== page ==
With a short speech and slight tip of his cowboy hat, J.J. Hollister III on Friday handed the last of his family’s agricultural land to Sam and Ruth Dover and their Channel Islands Marine & Wildlife Institute (CIMWI). The Santa Barbara facility – located on the Gaviota Coast in the old Vista Del Mar Union School – rescues, rehabilitates, and releases the dozens of sick or injured marine mammals found in Ventura County each year.
Turning over the deed marks the end of an era for the Hollister family, which for more than a century owned hundreds of thousands of acres throughout California. On Friday, J.J. Hollister – great grandson of rancher William Welles Hollister – explained that his family acquired the 2.8-acre Vista Del Mar parcel in 1864. It was given to the county school district in 1927 and operated as a K-8 campus for many years until, in 1985, it was abandoned when toxic pollution was found oozing out of the nearby Chevron processing plant. The parcel was then given back to the Hollisters and zoned for agriculture. (That designation also allows for other specific uses like veterinary medicine, for instance.)
The property remained abandoned for the next 20 years – kids took to breaking the old school building’s windows and a Vietnam vet moved in, scrawling his life story on the walls – until the Dovers started CIMWI in 2006. Amy Blakemore, a Vista Del Mar alum who attended the Friday press conference, said she and others were “so happy” to see the school turn back into a living, breathing institution after lamenting for years that it had fallen into disrepair. Her former principal, still in touch with her mother, caught wind of the announcement and forwarded his excitement in an email.
Lauding the Dovers for the time, energy, and cash – and lots of each – they’ve put into CIMWI over the last few years, Hollister said his family’s decision to transfer the land to the couple was just what his great-grandfather, a conservationist who resisted development, would have wanted. “We think this is a perfect marriage between the old family and the new,” Hollister said. All 37 family members had to sign off on the transaction, Hollister explained later, which took time but not a lot of convincing.
“Thank you, J.J.,” said Dr. Sam Dover, CIMWI’s executive director and chief veterinarian. “Obviously, all the work you have done for us over the years we can never repay, but we’ll do our best to take care of this facility…The donation of the Vista Del Mar Union School from the Hollister family and the heirs is monumental.” The Dovers connected with the Hollisters through Fred Benko, owner and captain of the Condor Express, who married the couple on his boat.
The Independent toured CIMWI’s facilities last year, not long after the Dovers built two outside pool areas for their rescues – usually California sea lions – to recuperate before they’re released back into the wild. At the time they’d also talked about replacing windows, expanding electricity and plumbing to other parts of the property, and making general improvements to its infrastructure – all goals they’ve crossed off the list after receiving a couple key grants and tackling the projects with help from their team of volunteers. While CIMWI can currently house and treat roughly 25 animals, the Dovers hope to grow large enough to accommodate 100 patients in the next 10 years.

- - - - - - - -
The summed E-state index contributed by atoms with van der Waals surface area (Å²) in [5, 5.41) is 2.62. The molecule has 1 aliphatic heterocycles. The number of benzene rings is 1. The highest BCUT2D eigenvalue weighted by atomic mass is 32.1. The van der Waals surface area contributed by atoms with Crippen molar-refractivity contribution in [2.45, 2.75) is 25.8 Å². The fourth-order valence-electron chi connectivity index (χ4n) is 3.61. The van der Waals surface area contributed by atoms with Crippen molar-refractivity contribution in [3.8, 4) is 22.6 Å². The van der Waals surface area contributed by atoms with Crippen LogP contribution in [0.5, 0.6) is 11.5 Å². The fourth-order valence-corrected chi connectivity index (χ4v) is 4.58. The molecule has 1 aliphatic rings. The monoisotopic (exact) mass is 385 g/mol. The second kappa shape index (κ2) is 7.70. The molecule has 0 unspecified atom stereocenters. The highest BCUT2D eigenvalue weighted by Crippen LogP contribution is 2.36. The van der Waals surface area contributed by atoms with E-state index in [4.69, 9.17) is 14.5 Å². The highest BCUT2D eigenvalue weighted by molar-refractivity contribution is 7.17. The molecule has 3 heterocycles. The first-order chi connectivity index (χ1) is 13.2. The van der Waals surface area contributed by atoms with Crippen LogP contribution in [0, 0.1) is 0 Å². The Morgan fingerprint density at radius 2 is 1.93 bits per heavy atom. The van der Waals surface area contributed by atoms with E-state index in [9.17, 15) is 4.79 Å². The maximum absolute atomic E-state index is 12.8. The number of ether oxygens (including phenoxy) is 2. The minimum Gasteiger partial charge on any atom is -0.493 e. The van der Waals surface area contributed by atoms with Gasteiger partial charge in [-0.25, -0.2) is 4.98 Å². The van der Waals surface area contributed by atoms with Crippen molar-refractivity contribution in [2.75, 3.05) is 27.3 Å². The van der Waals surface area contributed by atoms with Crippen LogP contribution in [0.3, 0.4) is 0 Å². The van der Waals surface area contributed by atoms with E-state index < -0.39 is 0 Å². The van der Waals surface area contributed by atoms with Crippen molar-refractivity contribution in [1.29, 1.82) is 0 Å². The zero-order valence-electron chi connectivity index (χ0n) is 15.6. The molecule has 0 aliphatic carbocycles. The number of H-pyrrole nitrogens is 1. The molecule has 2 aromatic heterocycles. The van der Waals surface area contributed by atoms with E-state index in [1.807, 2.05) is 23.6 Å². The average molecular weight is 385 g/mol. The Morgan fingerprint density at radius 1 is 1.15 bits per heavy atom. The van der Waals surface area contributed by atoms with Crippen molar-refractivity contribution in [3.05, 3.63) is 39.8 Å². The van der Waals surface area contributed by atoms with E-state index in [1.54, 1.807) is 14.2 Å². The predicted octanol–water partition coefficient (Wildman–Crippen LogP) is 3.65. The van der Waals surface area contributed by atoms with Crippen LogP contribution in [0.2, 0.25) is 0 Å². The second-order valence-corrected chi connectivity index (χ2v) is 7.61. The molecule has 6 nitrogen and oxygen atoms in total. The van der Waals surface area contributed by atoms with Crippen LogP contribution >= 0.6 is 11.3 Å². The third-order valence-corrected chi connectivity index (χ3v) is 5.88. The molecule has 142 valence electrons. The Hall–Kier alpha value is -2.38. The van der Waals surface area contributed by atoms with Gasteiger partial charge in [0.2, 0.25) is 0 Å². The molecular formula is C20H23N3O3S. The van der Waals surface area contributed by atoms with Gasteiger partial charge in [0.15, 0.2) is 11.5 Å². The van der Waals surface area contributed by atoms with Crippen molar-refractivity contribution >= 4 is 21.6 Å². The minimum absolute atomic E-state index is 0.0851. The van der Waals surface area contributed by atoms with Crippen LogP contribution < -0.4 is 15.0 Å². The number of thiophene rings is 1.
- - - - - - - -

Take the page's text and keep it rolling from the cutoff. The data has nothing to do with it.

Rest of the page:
The Dovers continue to refurbish and renew Vista Del Mar, hoping one day soon to complete the pharmacy and lab areas as well as a surgery room. If the next grant they applied for comes through, Sam explained, they’ll likely install a dolphin pool – 16 feet in diameter and 4 feet deep – on the grounds. It was donated by Sea World, where Sam worked for many years before striking out on his own. In fact, on Friday he’d just returned from Las Vegas and the Mirage Resort & Casino, where he treated a few of their show dolphins, and would soon be heading out to Jamaica to check in on a number of other dolphins he cares for. “It’s how we pay the bills,” he said.
Asked about the significant distance between CIMWI and its coverage area – the 43 miles of Ventura coastline – and how or why they chose the old school for their headquarters, Ruth said a few factors went into the decision. Most simply, she said, land is expensive and hard to come by, and when the two saw the opportunity to acquire a good-sized parcel near the coast and at a reasonable price, they jumped at it. The land also doesn’t have any neighbors, said Ruth, which is a real plus when you have barking sea lions as your tenants. Lastly – admitting the 30-minute drive down to Ventura is a bit of a hike – Ruth said the time and distance don’t hinder CIMWI’s ability to respond to sick or injured animals; the drive there and back isn’t long enough to spell the difference between life and death.